President Emmanuel Macron vowed on Sunday that France would not try to erase elements of its history or take down statues of controversial public figures, despite growing global scrutiny of former colonial powers in the wake of worldwide protests.
In an address to the nation, Macron said France would be “uncompromising” in its fight against racism after days of demonstrations over alleged prejudice among police forces.
Angry crowds have toppled statues of colonial figures in Britain and the United States, and there has been an intensified scrutiny of the records of key leaders of the colonial era in Europe.
But Macron said the country would not obscure elements of its history or take down statues of public figures who may have advocated racist views or policies.
“The Republic will not wipe away any trace or any name from its history. It will not forget any of its works. It will not take down any of its statues but lucidly look at out history and our memory together,” he said.
He said this was especially important in Africa, where French colonial rule in several countries left a legacy that remains a subject of anger for many to this day.
Together, France and Africa need to find a “present and a future that is possible on both sides of the Mediterranean,” he said.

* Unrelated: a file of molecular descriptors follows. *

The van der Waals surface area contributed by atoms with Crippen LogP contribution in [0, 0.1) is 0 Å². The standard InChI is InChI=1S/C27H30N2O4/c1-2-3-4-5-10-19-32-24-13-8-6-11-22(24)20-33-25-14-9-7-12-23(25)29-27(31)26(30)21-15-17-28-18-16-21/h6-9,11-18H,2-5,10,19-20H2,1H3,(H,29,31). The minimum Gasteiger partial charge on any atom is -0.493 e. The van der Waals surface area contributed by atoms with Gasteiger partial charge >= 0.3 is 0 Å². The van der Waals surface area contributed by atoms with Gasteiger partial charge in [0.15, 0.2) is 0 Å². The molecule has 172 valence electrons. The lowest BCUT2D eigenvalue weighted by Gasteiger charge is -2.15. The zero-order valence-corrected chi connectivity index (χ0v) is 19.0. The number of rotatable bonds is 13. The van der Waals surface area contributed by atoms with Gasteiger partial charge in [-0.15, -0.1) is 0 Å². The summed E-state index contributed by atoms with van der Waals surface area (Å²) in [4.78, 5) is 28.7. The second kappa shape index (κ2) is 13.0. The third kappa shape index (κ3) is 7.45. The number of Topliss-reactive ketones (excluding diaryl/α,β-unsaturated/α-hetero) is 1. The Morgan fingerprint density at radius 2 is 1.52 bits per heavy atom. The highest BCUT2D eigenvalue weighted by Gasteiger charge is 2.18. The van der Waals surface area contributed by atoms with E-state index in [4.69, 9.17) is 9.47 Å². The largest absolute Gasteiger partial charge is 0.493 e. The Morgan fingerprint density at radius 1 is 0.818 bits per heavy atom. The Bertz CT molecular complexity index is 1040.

Several demonstrations against racism and police violence against minorities have erupted in French cities in recent weeks, given impetus by the death in police custody of George Floyd in the US.
Protesters have rallied in particular around the case of a young black man, Adama Traore, who died in custody in 2016, a case that remains under investigation.
Macron acknowledged that France had to fight against the fact that “the name, the address, the colour of the skin” can affect a person’s chances in their lives.
“We will be uncompromising against racism, anti-Semitism and discrimination. New decisions for equality will be taken,” he said.
But he warned that the fight against racism became distorted when it became exploited by what he described as “separatists.”
“It is necessary to unite around Republican patriotism. We are a nation where everyone — whatever their origin and religion — can find their place,” he said.